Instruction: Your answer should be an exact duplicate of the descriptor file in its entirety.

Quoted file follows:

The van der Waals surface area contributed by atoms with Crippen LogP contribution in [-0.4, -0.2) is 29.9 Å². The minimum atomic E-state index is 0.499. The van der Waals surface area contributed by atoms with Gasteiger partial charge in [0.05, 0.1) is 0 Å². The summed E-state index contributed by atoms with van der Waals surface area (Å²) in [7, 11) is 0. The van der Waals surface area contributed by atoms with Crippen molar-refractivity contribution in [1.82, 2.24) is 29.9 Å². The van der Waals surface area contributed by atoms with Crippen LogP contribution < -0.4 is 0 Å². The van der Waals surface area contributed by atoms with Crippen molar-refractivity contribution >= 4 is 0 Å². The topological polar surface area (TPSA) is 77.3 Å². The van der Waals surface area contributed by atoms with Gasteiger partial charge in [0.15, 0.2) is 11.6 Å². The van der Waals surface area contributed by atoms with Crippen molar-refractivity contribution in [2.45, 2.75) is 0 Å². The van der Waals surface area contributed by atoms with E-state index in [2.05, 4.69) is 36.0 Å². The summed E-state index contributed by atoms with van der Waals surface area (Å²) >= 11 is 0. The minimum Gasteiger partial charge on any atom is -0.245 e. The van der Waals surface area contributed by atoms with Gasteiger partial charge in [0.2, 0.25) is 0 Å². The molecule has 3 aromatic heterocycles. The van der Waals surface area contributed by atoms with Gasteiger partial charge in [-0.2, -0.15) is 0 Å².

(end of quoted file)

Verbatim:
The van der Waals surface area contributed by atoms with Crippen LogP contribution in [-0.4, -0.2) is 29.9 Å². The minimum atomic E-state index is 0.499. The van der Waals surface area contributed by atoms with Gasteiger partial charge in [0.05, 0.1) is 0 Å². The summed E-state index contributed by atoms with van der Waals surface area (Å²) in [7, 11) is 0. The van der Waals surface area contributed by atoms with Crippen molar-refractivity contribution in [1.82, 2.24) is 29.9 Å². The van der Waals surface area contributed by atoms with Crippen LogP contribution < -0.4 is 0 Å². The van der Waals surface area contributed by atoms with Crippen molar-refractivity contribution >= 4 is 0 Å². The topological polar surface area (TPSA) is 77.3 Å². The van der Waals surface area contributed by atoms with Gasteiger partial charge in [0.15, 0.2) is 11.6 Å². The van der Waals surface area contributed by atoms with Crippen molar-refractivity contribution in [2.45, 2.75) is 0 Å². The van der Waals surface area contributed by atoms with E-state index in [2.05, 4.69) is 36.0 Å². The summed E-state index contributed by atoms with van der Waals surface area (Å²) >= 11 is 0. The minimum Gasteiger partial charge on any atom is -0.245 e. The van der Waals surface area contributed by atoms with Gasteiger partial charge in [0.2, 0.25) is 0 Å². The molecule has 3 aromatic heterocycles. The van der Waals surface area contributed by atoms with Gasteiger partial charge in [-0.2, -0.15) is 0 Å².